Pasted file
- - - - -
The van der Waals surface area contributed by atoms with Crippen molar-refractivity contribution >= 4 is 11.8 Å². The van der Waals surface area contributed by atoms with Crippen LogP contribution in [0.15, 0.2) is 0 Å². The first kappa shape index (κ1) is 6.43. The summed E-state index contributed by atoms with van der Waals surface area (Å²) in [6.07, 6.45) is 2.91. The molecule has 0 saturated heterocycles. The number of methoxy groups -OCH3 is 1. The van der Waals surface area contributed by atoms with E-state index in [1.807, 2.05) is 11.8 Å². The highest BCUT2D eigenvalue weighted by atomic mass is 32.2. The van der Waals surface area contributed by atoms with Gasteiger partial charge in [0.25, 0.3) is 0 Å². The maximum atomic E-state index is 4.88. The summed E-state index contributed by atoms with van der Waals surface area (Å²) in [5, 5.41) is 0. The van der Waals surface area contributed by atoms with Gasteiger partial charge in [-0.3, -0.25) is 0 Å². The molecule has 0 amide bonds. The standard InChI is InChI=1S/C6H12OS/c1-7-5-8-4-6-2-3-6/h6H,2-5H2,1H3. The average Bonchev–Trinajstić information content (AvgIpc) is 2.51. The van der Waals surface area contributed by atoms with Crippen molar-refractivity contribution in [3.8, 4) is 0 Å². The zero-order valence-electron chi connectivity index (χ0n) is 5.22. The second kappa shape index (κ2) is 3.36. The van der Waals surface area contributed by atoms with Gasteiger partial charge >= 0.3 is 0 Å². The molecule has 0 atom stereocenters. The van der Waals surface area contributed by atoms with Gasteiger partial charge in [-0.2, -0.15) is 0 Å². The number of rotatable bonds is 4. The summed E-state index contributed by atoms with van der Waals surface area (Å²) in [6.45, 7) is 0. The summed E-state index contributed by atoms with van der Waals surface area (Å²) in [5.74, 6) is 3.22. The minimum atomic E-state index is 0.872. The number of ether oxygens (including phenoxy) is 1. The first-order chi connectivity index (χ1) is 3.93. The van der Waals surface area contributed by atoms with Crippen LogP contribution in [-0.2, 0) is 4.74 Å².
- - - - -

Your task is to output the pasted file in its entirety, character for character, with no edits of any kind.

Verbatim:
The van der Waals surface area contributed by atoms with Crippen molar-refractivity contribution >= 4 is 11.8 Å². The van der Waals surface area contributed by atoms with Crippen LogP contribution in [0.15, 0.2) is 0 Å². The first kappa shape index (κ1) is 6.43. The summed E-state index contributed by atoms with van der Waals surface area (Å²) in [6.07, 6.45) is 2.91. The molecule has 0 saturated heterocycles. The number of methoxy groups -OCH3 is 1. The van der Waals surface area contributed by atoms with E-state index in [1.807, 2.05) is 11.8 Å². The highest BCUT2D eigenvalue weighted by atomic mass is 32.2. The van der Waals surface area contributed by atoms with Gasteiger partial charge in [0.25, 0.3) is 0 Å². The maximum atomic E-state index is 4.88. The summed E-state index contributed by atoms with van der Waals surface area (Å²) in [5, 5.41) is 0. The van der Waals surface area contributed by atoms with Gasteiger partial charge in [-0.3, -0.25) is 0 Å². The molecule has 0 amide bonds. The standard InChI is InChI=1S/C6H12OS/c1-7-5-8-4-6-2-3-6/h6H,2-5H2,1H3. The average Bonchev–Trinajstić information content (AvgIpc) is 2.51. The van der Waals surface area contributed by atoms with Crippen molar-refractivity contribution in [3.8, 4) is 0 Å². The zero-order valence-electron chi connectivity index (χ0n) is 5.22. The second kappa shape index (κ2) is 3.36. The van der Waals surface area contributed by atoms with Gasteiger partial charge >= 0.3 is 0 Å². The molecule has 0 atom stereocenters. The van der Waals surface area contributed by atoms with Gasteiger partial charge in [-0.2, -0.15) is 0 Å². The number of rotatable bonds is 4. The summed E-state index contributed by atoms with van der Waals surface area (Å²) in [6.45, 7) is 0. The summed E-state index contributed by atoms with van der Waals surface area (Å²) in [5.74, 6) is 3.22. The minimum atomic E-state index is 0.872. The number of ether oxygens (including phenoxy) is 1. The first-order chi connectivity index (χ1) is 3.93. The van der Waals surface area contributed by atoms with Crippen LogP contribution in [-0.2, 0) is 4.74 Å².